Attacks on US Warships in Port of Aden
The Department of Defense announced that the Convening Authority, Office of Military Commissions referred charges to a military commission in the case against Abd Al Rahim Hussayn Muhammad Al Nashiri, alleged to be the person in charge of the planning and preparation for the attack on USS Cole on 12 October 2000. The charges also alleged that Al Nashiri was responsible for the planning and preparation for the failed attack in January 2000 on the USS The Sullivans and the successful attack in 2002 on the French civilian oil tanker MV Limburg.
The Convening Authority referred the charges to a capital military commission, meaning that, if convicted, Al Nashiri could be sentenced to death. Pursuant to the reforms in the Military Commissions Act of 2009, Al Nashiri was provided with additional counsel, learned in the applicable law relating to capital cases, to assist in his defense. In accordance with Military Commissions rules and procedures, the Chief Trial Judge of the Military Commissions Trial Judiciary was to assign a military judge to the case, and Al Nashiri would be arraigned at Guantanamo within 30 days of service of the referred charges upon him.
In January of 2000, a man known as 'Khallad' had completed his work in helping plan the destruction of a U.S. warship visiting Yemen, the U.S.S. The Sullivans. The attack had just failed -- unnoticed. The boat filled with explosives had sunk. Only the terrorists knew what had gone wrong. Almost everything was salvaged and prepared for another day. Khallad would later be a principal planner in the next try, nine months later.
On October 12, 2000, al-Qaeda operatives in a small boat laden with explosives attacked a U.S. Navy destroyer, the USS Cole. The blast ripped a hole in the side of the Cole, killing 17 members of the ship's crew and wounding at least 40. The plot was a full-fledged al Qaeda operation, supervised directly by Bin Ladin. He chose the target and location of the attack, selected the suicide operatives, and provided the money needed to purchase explosives and equipment. Abd al-Rahim al-Nashiri was the field commander and managed the operation in Yemen. Khallad (real name: Tafiq bin-Atash) helped in Yemen until he was arrested in a case of mistaken identity and freed with Bin Ladin's help, as we also mentioned earlier. Local al-Qaeda coordinators included Jamal al Badawi and Fahd al Quso, who was supposed to film the attack from a nearby apartment. The two suicide operatives chosen were Hassan al Khamri and Ibrahim al Thawar, also known as Nibras. Nibras and Quso delivered money to Khallad in Bangkok during Khallad's January 2000 trip to Kuala Lumpur and Bangkok.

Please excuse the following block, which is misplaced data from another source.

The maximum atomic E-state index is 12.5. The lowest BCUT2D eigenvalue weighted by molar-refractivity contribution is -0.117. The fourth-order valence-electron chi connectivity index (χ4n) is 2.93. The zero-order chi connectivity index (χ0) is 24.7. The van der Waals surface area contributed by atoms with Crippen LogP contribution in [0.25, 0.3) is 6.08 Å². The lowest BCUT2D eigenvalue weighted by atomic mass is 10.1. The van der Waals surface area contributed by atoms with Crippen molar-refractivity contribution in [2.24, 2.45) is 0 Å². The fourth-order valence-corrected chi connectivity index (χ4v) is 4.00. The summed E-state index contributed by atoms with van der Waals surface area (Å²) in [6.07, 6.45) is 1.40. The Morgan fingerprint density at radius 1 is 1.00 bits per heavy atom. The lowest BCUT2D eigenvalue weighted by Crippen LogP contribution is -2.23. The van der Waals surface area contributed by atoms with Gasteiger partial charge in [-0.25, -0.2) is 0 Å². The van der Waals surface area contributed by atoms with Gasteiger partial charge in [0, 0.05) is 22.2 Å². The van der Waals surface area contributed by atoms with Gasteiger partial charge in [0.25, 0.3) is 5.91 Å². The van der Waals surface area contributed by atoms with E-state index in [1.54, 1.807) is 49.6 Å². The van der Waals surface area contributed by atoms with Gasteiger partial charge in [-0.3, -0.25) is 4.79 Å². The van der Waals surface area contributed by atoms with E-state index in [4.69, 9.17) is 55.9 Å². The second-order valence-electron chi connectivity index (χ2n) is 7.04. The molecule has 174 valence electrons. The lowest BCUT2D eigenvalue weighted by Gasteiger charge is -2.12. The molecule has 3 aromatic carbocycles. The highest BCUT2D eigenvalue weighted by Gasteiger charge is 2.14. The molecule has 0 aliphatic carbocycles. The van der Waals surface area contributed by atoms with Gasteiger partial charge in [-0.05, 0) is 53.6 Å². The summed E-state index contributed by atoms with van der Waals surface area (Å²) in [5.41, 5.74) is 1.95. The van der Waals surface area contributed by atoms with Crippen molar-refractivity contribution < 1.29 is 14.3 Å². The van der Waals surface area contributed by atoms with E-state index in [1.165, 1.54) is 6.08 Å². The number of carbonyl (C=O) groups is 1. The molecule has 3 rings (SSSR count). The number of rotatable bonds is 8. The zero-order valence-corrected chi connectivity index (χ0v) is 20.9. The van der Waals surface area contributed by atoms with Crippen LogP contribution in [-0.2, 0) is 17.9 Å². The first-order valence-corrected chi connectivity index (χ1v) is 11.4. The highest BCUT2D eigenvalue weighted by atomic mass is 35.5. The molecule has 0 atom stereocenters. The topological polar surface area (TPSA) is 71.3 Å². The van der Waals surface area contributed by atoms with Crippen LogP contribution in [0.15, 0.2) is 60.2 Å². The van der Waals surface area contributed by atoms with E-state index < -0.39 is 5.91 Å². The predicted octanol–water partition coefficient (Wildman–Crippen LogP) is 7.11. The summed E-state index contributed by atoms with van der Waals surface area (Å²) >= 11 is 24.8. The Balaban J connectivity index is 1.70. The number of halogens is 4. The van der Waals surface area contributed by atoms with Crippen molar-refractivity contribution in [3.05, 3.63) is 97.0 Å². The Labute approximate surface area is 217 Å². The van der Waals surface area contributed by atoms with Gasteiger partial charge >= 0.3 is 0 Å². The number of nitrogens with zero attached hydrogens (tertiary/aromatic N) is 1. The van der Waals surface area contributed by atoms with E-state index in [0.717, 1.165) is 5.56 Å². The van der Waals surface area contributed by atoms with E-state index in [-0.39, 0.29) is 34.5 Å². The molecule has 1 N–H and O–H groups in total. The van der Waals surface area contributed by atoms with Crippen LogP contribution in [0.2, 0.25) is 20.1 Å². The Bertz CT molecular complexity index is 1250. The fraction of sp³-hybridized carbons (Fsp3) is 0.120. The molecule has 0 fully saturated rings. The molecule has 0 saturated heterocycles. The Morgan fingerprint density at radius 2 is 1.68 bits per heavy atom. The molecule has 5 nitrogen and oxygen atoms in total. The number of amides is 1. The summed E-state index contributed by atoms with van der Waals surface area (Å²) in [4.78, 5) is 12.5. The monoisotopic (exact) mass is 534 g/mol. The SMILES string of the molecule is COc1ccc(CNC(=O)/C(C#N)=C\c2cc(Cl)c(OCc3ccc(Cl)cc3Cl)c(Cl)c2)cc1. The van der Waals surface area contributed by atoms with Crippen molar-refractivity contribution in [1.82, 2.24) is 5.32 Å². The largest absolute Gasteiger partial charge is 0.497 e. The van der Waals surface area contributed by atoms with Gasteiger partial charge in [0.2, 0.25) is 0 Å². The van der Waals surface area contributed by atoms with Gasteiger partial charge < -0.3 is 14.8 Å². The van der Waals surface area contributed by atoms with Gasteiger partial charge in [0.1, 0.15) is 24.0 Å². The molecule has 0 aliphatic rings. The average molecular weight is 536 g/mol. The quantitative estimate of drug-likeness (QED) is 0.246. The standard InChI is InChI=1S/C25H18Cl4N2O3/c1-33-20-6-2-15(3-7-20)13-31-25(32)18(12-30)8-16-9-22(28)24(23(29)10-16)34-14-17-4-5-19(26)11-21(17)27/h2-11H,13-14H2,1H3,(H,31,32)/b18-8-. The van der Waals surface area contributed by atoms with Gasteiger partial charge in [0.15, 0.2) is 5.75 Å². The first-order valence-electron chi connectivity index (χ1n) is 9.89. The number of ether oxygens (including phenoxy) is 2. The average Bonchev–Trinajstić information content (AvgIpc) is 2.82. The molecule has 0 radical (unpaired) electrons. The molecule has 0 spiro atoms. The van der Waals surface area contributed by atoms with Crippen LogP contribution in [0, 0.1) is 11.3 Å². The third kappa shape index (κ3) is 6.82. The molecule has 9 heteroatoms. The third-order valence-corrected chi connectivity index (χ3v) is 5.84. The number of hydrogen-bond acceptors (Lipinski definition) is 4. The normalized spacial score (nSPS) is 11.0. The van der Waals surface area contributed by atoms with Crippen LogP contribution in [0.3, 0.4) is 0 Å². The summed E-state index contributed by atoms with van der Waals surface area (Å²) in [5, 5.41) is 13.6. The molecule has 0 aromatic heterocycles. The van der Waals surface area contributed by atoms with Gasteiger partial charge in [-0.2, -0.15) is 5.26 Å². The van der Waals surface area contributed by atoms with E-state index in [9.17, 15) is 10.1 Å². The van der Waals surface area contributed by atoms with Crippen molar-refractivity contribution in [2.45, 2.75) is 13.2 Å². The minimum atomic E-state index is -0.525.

In September 2000, Bin Ladin reportedly told Nashiri that he wanted to replace Khamri and Nibras. Nashiri was angry and disagreed, telling others he would go to Afghanistan and explain to Bin Ladin that the new operatives were already trained and ready to conduct the attack. Prior to departing, Nashiri gave Nibras and Khamri instructions to execute the attack on the next U.S. warship that entered the port of Aden. While Nashiri was in Afghanistan, Nibras and Khamri saw their chance. They piloted the explosives-laden boat alongside the USS Cole, made friendly gestures to crew members, and detonated the bomb. Quso did not arrive at the apartment in time to film the attack.
Back in Afghanistan, Bin Ladin anticipated U.S. military retaliation. He ordered the evacuation of al Qaeda's Kandahar airport compound and fled- first to the desert area near Kabul, then to Khowst and Jalalabad, and eventually back to Kandahar. In Kandahar, he rotated between five to six residences, spending one night at each residence. In addition, he sent his senior advisor, Mohammed Atef, to a different part of Kandahar and his deputy, Ayman al Zawahiri, to Kabul so that all three could not be killed in one attack. There was no American strike. In February 2001, a source reported that an individual whom he identified as the big instructor (probably a reference to Bin Ladin) complained frequently that the United States had not yet attacked. According to the source, Bin Ladin wanted the United States to attack, and if it did not he would launch something bigger.
The attack on the USS Cole galvanized al Qaeda's recruitment efforts. Following the attack, Bin Ladin instructed the media committee, then headed by Khalid Sheikh Mohammed, to produce a propaganda video that included a reenactment of the attack along with images of the al Qaeda training camps and training methods; it also highlighted Muslim suffering in Palestine, Kashmir, Indonesia, and Chechnya. Al Qaeda's image was very important to Bin Ladin, and the video was widely disseminated. Portions were aired on Al Jazeera, CNN, and other television outlets. It was also disseminated among many young men in Saudi Arabia and Yemen, and caused many extremists to travel to Afghanistan for training and jihad.Al Qaeda members considered the video an effective tool in their struggle for preeminence among other Islamist and jihadist movements.
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